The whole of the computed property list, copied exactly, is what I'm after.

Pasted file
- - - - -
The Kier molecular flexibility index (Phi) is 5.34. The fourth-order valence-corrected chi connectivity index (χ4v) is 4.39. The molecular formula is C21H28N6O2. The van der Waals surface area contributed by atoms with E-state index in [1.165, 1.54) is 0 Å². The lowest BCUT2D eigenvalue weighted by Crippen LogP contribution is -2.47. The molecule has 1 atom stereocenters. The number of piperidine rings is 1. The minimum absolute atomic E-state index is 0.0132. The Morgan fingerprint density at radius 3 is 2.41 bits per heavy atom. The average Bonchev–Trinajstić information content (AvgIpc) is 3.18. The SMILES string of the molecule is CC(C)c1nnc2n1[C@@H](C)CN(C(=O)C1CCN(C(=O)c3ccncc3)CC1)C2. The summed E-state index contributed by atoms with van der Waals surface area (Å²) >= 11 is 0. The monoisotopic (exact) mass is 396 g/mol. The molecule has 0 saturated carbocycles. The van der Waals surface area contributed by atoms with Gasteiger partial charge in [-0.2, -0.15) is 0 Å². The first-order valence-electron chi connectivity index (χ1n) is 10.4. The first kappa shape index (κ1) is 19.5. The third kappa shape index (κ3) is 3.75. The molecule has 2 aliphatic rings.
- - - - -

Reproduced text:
The Kier molecular flexibility index (Phi) is 5.34. The fourth-order valence-corrected chi connectivity index (χ4v) is 4.39. The molecular formula is C21H28N6O2. The van der Waals surface area contributed by atoms with E-state index in [1.165, 1.54) is 0 Å². The lowest BCUT2D eigenvalue weighted by Crippen LogP contribution is -2.47. The molecule has 1 atom stereocenters. The number of piperidine rings is 1. The minimum absolute atomic E-state index is 0.0132. The Morgan fingerprint density at radius 3 is 2.41 bits per heavy atom. The average Bonchev–Trinajstić information content (AvgIpc) is 3.18. The SMILES string of the molecule is CC(C)c1nnc2n1[C@@H](C)CN(C(=O)C1CCN(C(=O)c3ccncc3)CC1)C2. The summed E-state index contributed by atoms with van der Waals surface area (Å²) >= 11 is 0. The monoisotopic (exact) mass is 396 g/mol. The molecule has 0 saturated carbocycles. The van der Waals surface area contributed by atoms with Gasteiger partial charge in [-0.2, -0.15) is 0 Å². The first-order valence-electron chi connectivity index (χ1n) is 10.4. The first kappa shape index (κ1) is 19.5. The third kappa shape index (κ3) is 3.75. The molecule has 2 aliphatic rings.